A Letter to My Daughter upon Her High School Graduation

My Dear Sweet Daughter,

It took 36 hours for you to finally come into this world. You were just happy to be where you were and in no hurry to face what was waiting for you. Being induced was no fun for me, but I desperately did not want another C-section. That didn’t happen, so into the operating room I went again. What joy to have a sweet little girl. Since your 3 ½ year old brother was boy enough for me, I was ready for a girl to play with and share with. God was gracious to grant my heart’s desire. He also was wise in providing your father and I with one girl and one boy since having another C-section made the thought of another pregnancy an unpleasant prospect for me.

You started out asserting your influence by not sleeping at night and not wanting to be rocked. We quickly worked to change your sleeping habits and also found the infant swing to be the ideal method to get you to sleep. One time during a church service, one of the nursery workers came to get me. She said you had been crying the whole time (over one hour) and they couldn’t get you calmed down. I walked into the nursery, saw an infant swing and asked if they had tried that. When they replied they had not, I informed them that the swing was what would help calm you down. From then on, you spent your Sunday mornings in the infant swing in the nursery.

As soon as you could crawl, you were happy. I think you wanted to keep up with your very active brother. That started me telling you what a joy you were to us. As you grew, I would tell you that when people looked up the word “joy” in the dictionary, they’d find your picture there.

You’ve always been able to go with the flow–a very good trait for a second child. Your brother has always had to have the day’s itinerary laid out for him and didn’t like when anything deviated from the set plans. You, however, didn’t want to know all the plans. You’d just go along to go along.

“Fun” should have been your middle name (Joy Fun – good name!). You could make anything fun. You also would not be interested in anything unless it was fun. That made it interesting for me, especially when I started giving you chores to do. I had to come up with some way to make them fun. Folding socks and throwing them into a basket was one way to make a mundane chore fun. You elevated the fun-factor of our family, given that you are in a household of Type A first-born personalities.

You also had no fear. You provided plenty of scary events for us: hanging over a bridge 100 feet above the water, walking close to the edge of a mountain path, riding an upside-down roller coaster as soon as your height allowed. You’ve calmed down in this area—thank God!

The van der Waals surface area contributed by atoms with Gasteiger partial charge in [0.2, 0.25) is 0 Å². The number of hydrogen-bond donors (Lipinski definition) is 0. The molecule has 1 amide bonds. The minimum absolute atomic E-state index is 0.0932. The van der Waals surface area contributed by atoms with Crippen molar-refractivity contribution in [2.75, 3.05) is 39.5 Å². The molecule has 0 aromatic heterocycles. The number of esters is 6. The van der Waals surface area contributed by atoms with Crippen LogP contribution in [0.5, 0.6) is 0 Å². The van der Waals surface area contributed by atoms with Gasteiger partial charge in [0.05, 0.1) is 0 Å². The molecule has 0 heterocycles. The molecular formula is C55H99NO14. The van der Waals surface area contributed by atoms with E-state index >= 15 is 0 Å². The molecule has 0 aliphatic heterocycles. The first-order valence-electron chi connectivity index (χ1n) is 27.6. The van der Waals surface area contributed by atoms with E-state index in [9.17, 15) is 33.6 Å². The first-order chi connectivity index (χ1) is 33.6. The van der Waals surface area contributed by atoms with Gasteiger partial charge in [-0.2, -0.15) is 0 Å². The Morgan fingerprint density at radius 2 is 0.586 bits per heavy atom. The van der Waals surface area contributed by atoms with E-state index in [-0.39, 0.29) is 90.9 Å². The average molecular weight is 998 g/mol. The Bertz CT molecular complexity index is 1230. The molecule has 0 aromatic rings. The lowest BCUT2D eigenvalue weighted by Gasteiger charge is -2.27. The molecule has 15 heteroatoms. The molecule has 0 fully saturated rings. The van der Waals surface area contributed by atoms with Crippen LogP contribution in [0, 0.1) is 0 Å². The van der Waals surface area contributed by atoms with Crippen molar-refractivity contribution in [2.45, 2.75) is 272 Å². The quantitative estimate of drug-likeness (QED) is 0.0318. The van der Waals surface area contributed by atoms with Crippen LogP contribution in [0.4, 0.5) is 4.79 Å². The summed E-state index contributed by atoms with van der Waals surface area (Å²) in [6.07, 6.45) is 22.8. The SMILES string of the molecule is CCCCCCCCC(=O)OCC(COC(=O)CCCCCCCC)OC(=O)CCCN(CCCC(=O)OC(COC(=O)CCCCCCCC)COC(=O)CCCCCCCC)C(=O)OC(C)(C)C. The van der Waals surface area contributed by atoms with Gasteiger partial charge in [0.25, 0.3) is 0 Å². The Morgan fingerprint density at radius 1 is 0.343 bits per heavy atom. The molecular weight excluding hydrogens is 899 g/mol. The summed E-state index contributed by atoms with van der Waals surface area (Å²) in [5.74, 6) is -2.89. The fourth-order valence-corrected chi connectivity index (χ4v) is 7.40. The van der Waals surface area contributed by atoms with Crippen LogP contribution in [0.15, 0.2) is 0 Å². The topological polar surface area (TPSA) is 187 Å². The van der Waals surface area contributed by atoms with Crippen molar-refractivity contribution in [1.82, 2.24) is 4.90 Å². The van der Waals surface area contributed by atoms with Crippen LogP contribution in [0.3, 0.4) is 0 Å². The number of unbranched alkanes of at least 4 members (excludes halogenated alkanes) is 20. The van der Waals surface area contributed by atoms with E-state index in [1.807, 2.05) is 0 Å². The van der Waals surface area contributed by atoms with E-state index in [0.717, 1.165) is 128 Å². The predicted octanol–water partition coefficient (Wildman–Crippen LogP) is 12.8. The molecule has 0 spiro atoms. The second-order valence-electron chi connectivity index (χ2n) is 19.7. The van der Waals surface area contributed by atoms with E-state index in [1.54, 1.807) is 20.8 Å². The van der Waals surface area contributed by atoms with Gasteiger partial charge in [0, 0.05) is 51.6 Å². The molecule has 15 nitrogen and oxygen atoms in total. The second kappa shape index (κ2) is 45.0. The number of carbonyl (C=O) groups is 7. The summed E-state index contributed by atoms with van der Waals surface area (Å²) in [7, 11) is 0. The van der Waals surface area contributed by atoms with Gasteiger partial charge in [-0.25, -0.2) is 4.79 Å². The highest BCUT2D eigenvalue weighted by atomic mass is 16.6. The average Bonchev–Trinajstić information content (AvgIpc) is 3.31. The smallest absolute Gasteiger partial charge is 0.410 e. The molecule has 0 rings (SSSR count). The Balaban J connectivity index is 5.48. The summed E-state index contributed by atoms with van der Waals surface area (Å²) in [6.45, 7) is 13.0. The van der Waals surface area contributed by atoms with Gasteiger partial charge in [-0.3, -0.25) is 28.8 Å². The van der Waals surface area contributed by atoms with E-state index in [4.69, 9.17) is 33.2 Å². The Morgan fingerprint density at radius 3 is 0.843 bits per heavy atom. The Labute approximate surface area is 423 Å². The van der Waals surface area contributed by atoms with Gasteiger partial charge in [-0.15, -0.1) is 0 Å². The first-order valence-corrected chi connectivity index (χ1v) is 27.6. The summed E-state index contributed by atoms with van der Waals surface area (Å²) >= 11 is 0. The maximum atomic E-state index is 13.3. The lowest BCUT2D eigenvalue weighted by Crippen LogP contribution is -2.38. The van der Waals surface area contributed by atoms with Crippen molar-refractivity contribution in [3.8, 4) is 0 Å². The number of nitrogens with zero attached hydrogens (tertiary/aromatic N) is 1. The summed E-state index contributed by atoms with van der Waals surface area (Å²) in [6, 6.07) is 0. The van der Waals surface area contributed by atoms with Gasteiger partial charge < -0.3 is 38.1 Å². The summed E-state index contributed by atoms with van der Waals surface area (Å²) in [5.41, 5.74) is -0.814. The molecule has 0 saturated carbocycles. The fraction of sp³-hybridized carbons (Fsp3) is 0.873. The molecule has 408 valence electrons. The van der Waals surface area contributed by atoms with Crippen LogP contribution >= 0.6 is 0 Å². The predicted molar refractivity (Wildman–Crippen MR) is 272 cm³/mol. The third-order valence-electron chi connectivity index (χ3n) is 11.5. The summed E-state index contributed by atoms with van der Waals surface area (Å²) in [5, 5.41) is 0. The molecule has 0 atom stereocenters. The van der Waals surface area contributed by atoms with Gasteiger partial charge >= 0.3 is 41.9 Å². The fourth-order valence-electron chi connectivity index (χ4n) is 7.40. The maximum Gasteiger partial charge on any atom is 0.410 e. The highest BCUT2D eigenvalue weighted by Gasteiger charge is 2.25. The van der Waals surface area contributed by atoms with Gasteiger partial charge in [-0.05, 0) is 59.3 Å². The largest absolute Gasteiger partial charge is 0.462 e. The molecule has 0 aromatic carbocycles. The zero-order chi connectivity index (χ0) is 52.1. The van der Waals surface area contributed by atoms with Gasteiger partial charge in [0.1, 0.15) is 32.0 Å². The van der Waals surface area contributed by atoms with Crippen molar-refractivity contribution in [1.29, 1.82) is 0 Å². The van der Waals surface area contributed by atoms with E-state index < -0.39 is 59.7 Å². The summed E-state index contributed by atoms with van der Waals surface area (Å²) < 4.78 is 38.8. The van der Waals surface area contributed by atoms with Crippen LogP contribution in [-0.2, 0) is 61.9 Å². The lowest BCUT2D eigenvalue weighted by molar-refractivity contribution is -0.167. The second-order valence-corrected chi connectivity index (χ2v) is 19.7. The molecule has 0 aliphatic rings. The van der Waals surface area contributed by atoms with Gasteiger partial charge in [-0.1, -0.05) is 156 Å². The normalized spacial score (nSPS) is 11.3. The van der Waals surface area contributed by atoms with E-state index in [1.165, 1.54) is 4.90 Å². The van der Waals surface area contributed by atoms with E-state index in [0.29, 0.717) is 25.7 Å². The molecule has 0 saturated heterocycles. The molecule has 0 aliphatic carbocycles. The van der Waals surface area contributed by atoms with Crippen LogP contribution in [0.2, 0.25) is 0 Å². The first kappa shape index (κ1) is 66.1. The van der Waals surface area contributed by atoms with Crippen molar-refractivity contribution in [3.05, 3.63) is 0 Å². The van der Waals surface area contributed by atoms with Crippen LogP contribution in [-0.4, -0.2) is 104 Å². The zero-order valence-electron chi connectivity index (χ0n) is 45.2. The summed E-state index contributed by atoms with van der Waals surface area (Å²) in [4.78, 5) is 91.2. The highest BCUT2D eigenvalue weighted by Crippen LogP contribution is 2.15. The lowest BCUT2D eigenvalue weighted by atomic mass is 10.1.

Remember how you didn’t want to learn how to ride a bike with training wheels because you wanted to be like your brother? Well, you did it, with your brother’s help. I can picture that big smile on your face as you rode around and around the cul-de-sac showing your dad and me that you could do what you said you were going to do! That happened with roller blades, too, no easy does for you—just full steam ahead.

My heart broke when you were in Kindergarten and they found out you may have some reading difficulties. Then we moved to San Antonio and those schools wouldn’t even help you. That turned my broken heart into a raging mad heart. As your mom, I wanted the best for you. Thus, homeschooling was the way to go. I searched and prayed for just the right things to help you in your reading. I am so proud of you now. You’ve conquered the mild dyslexia you have and can read any books your heart desires. You’ve also been able to share with your younger cousin and give her hope. That is truly turning what looks like a negative into a positive.

You are still a joy. We’ve had a bumpy path this senior year of yours. But, we’ve made it through. It did my heart good to have you tell me, “Mom, when I leave home, I’m going to call you every day.” Since sharing our day’s events with each other is a normal routine for us. I loved how you didn’t want that to end.

You are a beautiful (inside and out) young lady. I pray that you find something that you can be passionate about; whether that is a career, a ministry, or a family. I want you to be able to do that thing and find the joy and blessings a passion can bring to your life. For me, it has been being a mom. And being your mom has brought me much joy and many blessings.

I pray also that you find just that right person to share your life with—God willing. I pray he cherishes, adores, and brings out the best in you. I pray you desire to share everything with him (the ups and downs) and find deep love and someone to share a life with.

As a mom, I want you to have a wonderful life. Reality is that life can be difficult, very difficult, at times. Just remember, God works all things for good for those who love Him (even if we can’t see what that is) and that your dad and I will always be here for a listening ear and guidance, if desired. As a child, you loved Jesus with an easy sweetness. I pray you return to that easy, sweet love for Him because life can be so much easier with Him guiding us and holding us up.

Congratulations sweet pea! You’ve earned it!


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